Native Linux/GNU toolchains also support the value `native', which selects the best architecture option for the host processor. -march=native has no effect if GCC does not recognize the processor.
In processor names, a final `000' can be abbreviated as `k' (for example, `-march=r2k'). Prefixes are optional, and `vr' may be written `r'.
Names of the form `nf2_1' refer to processors with FPUs clocked at half the rate of the core, names of the form `nf1_1' refer to processors with FPUs clocked at the same rate as the core, and names of the form `nf3_2' refer to processors with FPUs clocked a ratio of 3:2 with respect to the core. For compatibility reasons, `nf' is accepted as a synonym for `nf2_1' while `nx' and `bfx' are accepted as synonyms for `nf1_1'.
GCC defines two macros based on the value of this option. The first is `_MIPS_ARCH', which gives the name of target architecture, as a string. The second has the form `_MIPS_ARCH_foo', where foo is the capitalized value of `_MIPS_ARCH'. For example, `-march=r2000' will set `_MIPS_ARCH' to `"r2000"' and define the macro `_MIPS_ARCH_R2000'.
Note that the `_MIPS_ARCH' macro uses the processor names given
above. In other words, it will have the full prefix and will not
abbreviate `000' as `k'. In the case of `from-abi',
the macro names the resolved architecture (either `"mips1"' or
`"mips3"'). It names the default architecture when no
-march option is given.
When this option is not used, GCC will optimize for the processor specified by -march. By using -march and -mtune together, it is possible to generate code that will run on a family of processors, but optimize the code for one particular member of that family.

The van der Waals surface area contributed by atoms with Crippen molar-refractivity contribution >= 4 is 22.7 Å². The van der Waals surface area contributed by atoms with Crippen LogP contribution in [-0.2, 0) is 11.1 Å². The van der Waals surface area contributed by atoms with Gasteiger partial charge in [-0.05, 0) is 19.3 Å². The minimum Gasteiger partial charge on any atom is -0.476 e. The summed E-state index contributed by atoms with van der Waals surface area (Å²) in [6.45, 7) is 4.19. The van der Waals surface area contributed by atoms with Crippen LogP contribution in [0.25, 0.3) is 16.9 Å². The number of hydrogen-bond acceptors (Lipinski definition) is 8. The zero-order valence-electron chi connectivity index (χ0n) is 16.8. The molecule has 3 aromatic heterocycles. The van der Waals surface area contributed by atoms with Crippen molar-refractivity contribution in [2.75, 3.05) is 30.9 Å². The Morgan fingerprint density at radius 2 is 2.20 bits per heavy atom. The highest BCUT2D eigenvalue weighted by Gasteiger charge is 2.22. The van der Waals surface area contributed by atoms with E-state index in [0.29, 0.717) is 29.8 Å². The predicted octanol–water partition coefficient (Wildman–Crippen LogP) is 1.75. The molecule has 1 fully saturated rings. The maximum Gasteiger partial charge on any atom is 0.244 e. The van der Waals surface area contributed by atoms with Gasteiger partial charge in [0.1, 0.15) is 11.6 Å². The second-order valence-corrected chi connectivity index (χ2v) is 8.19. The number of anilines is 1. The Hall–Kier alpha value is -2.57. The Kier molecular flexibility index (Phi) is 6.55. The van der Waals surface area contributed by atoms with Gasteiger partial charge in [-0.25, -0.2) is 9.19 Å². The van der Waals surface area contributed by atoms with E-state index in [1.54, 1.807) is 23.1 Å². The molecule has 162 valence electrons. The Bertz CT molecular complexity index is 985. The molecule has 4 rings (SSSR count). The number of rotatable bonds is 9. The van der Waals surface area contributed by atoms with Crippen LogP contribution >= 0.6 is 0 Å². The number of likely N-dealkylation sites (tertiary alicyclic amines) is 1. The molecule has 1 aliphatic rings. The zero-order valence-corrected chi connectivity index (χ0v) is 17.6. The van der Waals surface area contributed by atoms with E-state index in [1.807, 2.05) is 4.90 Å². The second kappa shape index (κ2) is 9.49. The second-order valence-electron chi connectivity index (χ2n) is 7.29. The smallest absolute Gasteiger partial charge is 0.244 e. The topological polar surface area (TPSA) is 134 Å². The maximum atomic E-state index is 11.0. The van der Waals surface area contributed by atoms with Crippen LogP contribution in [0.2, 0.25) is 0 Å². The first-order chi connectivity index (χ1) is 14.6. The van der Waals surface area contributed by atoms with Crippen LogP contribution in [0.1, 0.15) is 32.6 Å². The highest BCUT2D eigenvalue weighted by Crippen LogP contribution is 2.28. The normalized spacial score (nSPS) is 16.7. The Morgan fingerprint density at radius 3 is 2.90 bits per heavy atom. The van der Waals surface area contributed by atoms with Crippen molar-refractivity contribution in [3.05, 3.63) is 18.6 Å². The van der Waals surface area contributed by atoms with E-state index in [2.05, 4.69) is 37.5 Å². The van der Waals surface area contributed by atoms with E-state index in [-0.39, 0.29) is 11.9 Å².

`-mtune' defines the macros `_MIPS_TUNE' and
`_MIPS_TUNE_foo', which work in the same way as the
`-march' ones described above.
MIPS16 code generation can also be controlled on a per-function basis
by means of
See Function Attributes, for more information.
For example, non-MIPS16 code cannot jump directly to MIPS16 code;
it must either use a call or an indirect jump. -minterlink-mips16
therefore disables direct jumps unless GCC knows that the target of the
jump is not MIPS16.
Note that the EABI has a 32-bit and a 64-bit variant. GCC normally generates 64-bit code when you select a 64-bit architecture, but you can use -mgp32 to get 32-bit code instead.
For information about the O64 ABI, see http://gcc.gnu.org/projects/mipso64-abi.html.
GCC supports a variant of the o32 ABI in which floating-point registers are 64 rather than 32 bits wide. You can select this combination with -mabi=32 -mfp64. This ABI relies on the `mthc1' and `mfhc1' instructions and is therefore only supported for MIPS32R2 processors.
The register assignments for arguments and return values remain the
same, but each scalar value is passed in a single 64-bit register
rather than a pair of 32-bit registers. For example, scalar
floating-point values are returned in `$f0' only, not a
`$f0'/`$f1' pair. The set of call-saved registers also
remains the same, but all 64 bits are saved.
All -mabicalls code has traditionally been position-independent, regardless of options like -fPIC and -fpic. However, as an extension, the GNU toolchain allows executables to use absolute accesses for locally-binding symbols. It can also use shorter GP initialization sequences and generate direct calls to locally-defined functions. This mode is selected by -mno-shared.
-mno-shared depends on binutils 2.16 or higher and generates objects that can only be linked by the GNU linker. However, the option does not affect the ABI of the final executable; it only affects the ABI of relocatable objects. Using -mno-shared will generally make executables both smaller and quicker.